Trends and Transitions: January 2012
Home Fraud Still Broad
The 2010 Census shows the percentage of Americans who own their own home (65.1 percent) at the second highest level ever, just behind what it was in 2000 (66.2 percent). Yet mortgage fraud continued at high levels in 2010 despite improvements in various economic sectors and financial institutions, according to the FBI’s “2010 Mortgage Fraud Report: Year in Review,” released in August.
Mortgage fraud involves misstating, misrepresenting or omitting information needed by an underwriter or lender to fund, purchase or insure a loan. This type of fraud is called “loan origination schemes.” Fraud can also be targeted at consumers, in the form of foreclosure rescues, short sales and loan modifications. The FBI warns that because of “foreclosures, housing prices, contracting financial markets, and tighter lending practices by financial institutions” the housing market is “still in distress and providing ample opportunities for fraud.”
Mortgage fraud in 2010 was most prevalent in California, followed by Florida, New York, Illinois, Nevada, Arizona, Michigan, Texas, Georgia, Maryland and New Jersey, according to the FBI. That’s the same list as in 2009.
State lawmakers have attempted to fight fraud with laws that address various issues. Some define, criminalize and set penalties for the specific crime of mortgage fraud. Others eliminate exemptions or appropriate funds and resources to regulatory agencies.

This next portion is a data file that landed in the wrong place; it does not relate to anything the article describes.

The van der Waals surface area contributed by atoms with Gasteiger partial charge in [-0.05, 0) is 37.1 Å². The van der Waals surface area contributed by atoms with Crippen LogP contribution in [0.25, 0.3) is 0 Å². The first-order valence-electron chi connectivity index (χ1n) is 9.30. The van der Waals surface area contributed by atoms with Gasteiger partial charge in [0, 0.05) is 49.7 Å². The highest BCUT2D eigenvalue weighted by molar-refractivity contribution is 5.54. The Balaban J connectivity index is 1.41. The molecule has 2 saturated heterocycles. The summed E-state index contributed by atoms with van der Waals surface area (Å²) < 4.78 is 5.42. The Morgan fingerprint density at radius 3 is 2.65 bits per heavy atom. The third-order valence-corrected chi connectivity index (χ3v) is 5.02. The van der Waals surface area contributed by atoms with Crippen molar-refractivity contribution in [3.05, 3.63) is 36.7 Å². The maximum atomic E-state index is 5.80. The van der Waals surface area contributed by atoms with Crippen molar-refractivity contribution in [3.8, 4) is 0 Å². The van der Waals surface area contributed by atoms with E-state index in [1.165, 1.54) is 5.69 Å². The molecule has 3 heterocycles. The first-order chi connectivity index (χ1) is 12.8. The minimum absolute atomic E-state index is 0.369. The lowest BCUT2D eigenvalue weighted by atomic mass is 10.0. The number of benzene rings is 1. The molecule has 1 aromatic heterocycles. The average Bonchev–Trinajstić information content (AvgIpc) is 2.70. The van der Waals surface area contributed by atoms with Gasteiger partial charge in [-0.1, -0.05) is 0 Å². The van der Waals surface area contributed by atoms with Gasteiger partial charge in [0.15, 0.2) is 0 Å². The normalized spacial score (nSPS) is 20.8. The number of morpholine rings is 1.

In all, 22 states have passed laws addressing some issue of residential mortgage fraud during the past six years. Ten states had legislation pending in their 2011 legislative sessions.
Saving for a Chance to Win
National savings rates have been creeping higher—from below zero in 2005 up to 5 percent in July 2011—with more consumers saving as rainy days continue. Money managers recommend consumers have at least three to six months of mandatory expenses saved in case of an emergency.
To encourage people to save, a few financial institutions have been offering prizes with savings programs to test whether a chance to win will motivate consumers.
Eight Michigan credit unions, the Doorways to Dreams Fund, the Filene Research Institute and the Michigan Credit Union League began a program called Save to Win. In 2009, account holders could earn chances to win cash prizes by making monthly deposits of at least $25 into a one-year federally insured share certificate, similar to a certificate of deposit. Prizes included a $100,000 jackpot, and smaller monthly cash prizes, in addition to the interest or dividend payments on the savings certificate.
Over the course of 11 months, about 11,500 Michigan residents saved more than $8.5 million. In 2010, the program expanded to 19 credit unions, and it continues to grow. Michigan was chosen to pilot the Save to Win program because its law already allowed credit unions to hold promotional savings raffles.
The idea is spreading. Since 2009, lawmakers in six states—Maine, Maryland, Nebraska, North Carolina, Rhode Island and Washington—have passed laws to allow credit unions and other financial institutions to hold promotional savings raffles. A problem holding up these efforts is a federal law that prevents banks, but not credit unions, from conducting raffles, resulting in opposition from banking associations in some states. The laws in Maine, Maryland and Washington apply to all financial institutions, while the laws in Nebraska, North Carolina and Rhode Island apply to credit unions.